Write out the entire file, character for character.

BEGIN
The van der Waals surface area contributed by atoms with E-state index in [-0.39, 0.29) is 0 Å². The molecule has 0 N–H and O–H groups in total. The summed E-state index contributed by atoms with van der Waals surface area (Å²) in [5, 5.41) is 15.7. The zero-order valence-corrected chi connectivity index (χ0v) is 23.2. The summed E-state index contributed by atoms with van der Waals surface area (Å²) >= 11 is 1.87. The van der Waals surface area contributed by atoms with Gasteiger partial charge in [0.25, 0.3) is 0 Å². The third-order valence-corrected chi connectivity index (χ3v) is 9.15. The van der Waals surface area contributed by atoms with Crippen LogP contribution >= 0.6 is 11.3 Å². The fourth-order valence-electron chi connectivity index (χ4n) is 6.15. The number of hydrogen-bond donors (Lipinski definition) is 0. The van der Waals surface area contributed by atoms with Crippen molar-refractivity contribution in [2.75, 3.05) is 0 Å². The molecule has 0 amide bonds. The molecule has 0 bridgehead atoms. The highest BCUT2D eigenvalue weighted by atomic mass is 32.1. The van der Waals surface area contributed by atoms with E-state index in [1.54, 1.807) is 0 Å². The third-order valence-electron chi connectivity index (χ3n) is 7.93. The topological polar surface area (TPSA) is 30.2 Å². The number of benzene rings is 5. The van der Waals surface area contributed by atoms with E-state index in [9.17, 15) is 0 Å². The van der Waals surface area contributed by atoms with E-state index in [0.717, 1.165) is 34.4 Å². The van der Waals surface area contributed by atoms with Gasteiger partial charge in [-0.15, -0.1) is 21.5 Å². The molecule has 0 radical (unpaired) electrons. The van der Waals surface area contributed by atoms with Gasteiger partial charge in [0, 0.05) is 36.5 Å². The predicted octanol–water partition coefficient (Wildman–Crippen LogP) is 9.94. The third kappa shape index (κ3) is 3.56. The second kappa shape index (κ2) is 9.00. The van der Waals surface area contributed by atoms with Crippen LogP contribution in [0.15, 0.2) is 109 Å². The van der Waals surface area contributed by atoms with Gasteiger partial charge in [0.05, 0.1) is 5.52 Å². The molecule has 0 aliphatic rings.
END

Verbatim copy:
The van der Waals surface area contributed by atoms with E-state index in [-0.39, 0.29) is 0 Å². The molecule has 0 N–H and O–H groups in total. The summed E-state index contributed by atoms with van der Waals surface area (Å²) in [5, 5.41) is 15.7. The zero-order valence-corrected chi connectivity index (χ0v) is 23.2. The summed E-state index contributed by atoms with van der Waals surface area (Å²) >= 11 is 1.87. The van der Waals surface area contributed by atoms with Gasteiger partial charge in [0.25, 0.3) is 0 Å². The third-order valence-corrected chi connectivity index (χ3v) is 9.15. The van der Waals surface area contributed by atoms with Crippen LogP contribution >= 0.6 is 11.3 Å². The fourth-order valence-electron chi connectivity index (χ4n) is 6.15. The number of hydrogen-bond donors (Lipinski definition) is 0. The van der Waals surface area contributed by atoms with Crippen molar-refractivity contribution in [2.75, 3.05) is 0 Å². The molecule has 0 amide bonds. The molecule has 0 bridgehead atoms. The highest BCUT2D eigenvalue weighted by atomic mass is 32.1. The van der Waals surface area contributed by atoms with E-state index in [1.54, 1.807) is 0 Å². The third-order valence-electron chi connectivity index (χ3n) is 7.93. The topological polar surface area (TPSA) is 30.2 Å². The number of benzene rings is 5. The van der Waals surface area contributed by atoms with E-state index in [9.17, 15) is 0 Å². The van der Waals surface area contributed by atoms with E-state index in [0.717, 1.165) is 34.4 Å². The van der Waals surface area contributed by atoms with Gasteiger partial charge in [-0.15, -0.1) is 21.5 Å². The molecule has 0 radical (unpaired) electrons. The van der Waals surface area contributed by atoms with Gasteiger partial charge in [0, 0.05) is 36.5 Å². The predicted octanol–water partition coefficient (Wildman–Crippen LogP) is 9.94. The third kappa shape index (κ3) is 3.56. The second kappa shape index (κ2) is 9.00. The van der Waals surface area contributed by atoms with Crippen LogP contribution in [0.15, 0.2) is 109 Å². The van der Waals surface area contributed by atoms with Gasteiger partial charge in [0.05, 0.1) is 5.52 Å². The molecule has 0 aliphatic rings.